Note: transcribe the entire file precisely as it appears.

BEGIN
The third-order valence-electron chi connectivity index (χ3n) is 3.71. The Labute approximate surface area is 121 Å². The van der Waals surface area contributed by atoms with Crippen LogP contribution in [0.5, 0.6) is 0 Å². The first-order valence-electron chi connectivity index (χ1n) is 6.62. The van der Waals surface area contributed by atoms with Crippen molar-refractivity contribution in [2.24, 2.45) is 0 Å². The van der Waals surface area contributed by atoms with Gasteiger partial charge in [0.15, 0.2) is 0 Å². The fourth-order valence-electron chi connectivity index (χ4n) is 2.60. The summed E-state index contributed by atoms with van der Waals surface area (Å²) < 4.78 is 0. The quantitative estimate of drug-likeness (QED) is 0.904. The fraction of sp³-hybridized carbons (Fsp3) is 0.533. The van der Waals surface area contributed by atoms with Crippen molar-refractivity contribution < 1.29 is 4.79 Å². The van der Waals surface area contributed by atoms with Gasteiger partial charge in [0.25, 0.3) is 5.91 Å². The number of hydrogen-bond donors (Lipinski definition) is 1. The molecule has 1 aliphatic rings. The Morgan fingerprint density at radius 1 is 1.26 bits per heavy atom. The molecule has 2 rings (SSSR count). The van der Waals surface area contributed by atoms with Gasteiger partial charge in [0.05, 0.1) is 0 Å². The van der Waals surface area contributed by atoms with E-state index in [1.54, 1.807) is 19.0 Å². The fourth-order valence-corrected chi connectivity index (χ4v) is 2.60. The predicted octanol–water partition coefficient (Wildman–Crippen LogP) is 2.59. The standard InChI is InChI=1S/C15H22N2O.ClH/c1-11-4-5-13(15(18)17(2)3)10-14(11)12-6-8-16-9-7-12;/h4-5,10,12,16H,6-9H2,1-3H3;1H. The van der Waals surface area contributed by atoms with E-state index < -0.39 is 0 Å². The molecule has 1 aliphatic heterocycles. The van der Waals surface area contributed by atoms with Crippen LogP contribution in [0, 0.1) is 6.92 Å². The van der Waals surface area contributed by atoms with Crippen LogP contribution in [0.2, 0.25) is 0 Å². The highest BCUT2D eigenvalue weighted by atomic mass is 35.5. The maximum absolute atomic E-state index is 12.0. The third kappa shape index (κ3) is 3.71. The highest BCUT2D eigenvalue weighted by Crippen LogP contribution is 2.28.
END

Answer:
The third-order valence-electron chi connectivity index (χ3n) is 3.71. The Labute approximate surface area is 121 Å². The van der Waals surface area contributed by atoms with Crippen LogP contribution in [0.5, 0.6) is 0 Å². The first-order valence-electron chi connectivity index (χ1n) is 6.62. The van der Waals surface area contributed by atoms with Crippen molar-refractivity contribution in [2.24, 2.45) is 0 Å². The van der Waals surface area contributed by atoms with Gasteiger partial charge in [0.15, 0.2) is 0 Å². The fourth-order valence-electron chi connectivity index (χ4n) is 2.60. The summed E-state index contributed by atoms with van der Waals surface area (Å²) < 4.78 is 0. The quantitative estimate of drug-likeness (QED) is 0.904. The fraction of sp³-hybridized carbons (Fsp3) is 0.533. The van der Waals surface area contributed by atoms with Crippen molar-refractivity contribution < 1.29 is 4.79 Å². The van der Waals surface area contributed by atoms with Gasteiger partial charge in [0.25, 0.3) is 5.91 Å². The number of hydrogen-bond donors (Lipinski definition) is 1. The molecule has 1 aliphatic rings. The Morgan fingerprint density at radius 1 is 1.26 bits per heavy atom. The molecule has 2 rings (SSSR count). The van der Waals surface area contributed by atoms with Gasteiger partial charge in [0.05, 0.1) is 0 Å². The van der Waals surface area contributed by atoms with E-state index in [1.54, 1.807) is 19.0 Å². The fourth-order valence-corrected chi connectivity index (χ4v) is 2.60. The predicted octanol–water partition coefficient (Wildman–Crippen LogP) is 2.59. The standard InChI is InChI=1S/C15H22N2O.ClH/c1-11-4-5-13(15(18)17(2)3)10-14(11)12-6-8-16-9-7-12;/h4-5,10,12,16H,6-9H2,1-3H3;1H. The van der Waals surface area contributed by atoms with E-state index < -0.39 is 0 Å². The molecule has 1 aliphatic heterocycles. The van der Waals surface area contributed by atoms with Crippen LogP contribution in [0, 0.1) is 6.92 Å². The van der Waals surface area contributed by atoms with Crippen LogP contribution in [0.2, 0.25) is 0 Å². The highest BCUT2D eigenvalue weighted by atomic mass is 35.5. The maximum absolute atomic E-state index is 12.0. The third kappa shape index (κ3) is 3.71. The highest BCUT2D eigenvalue weighted by Crippen LogP contribution is 2.28.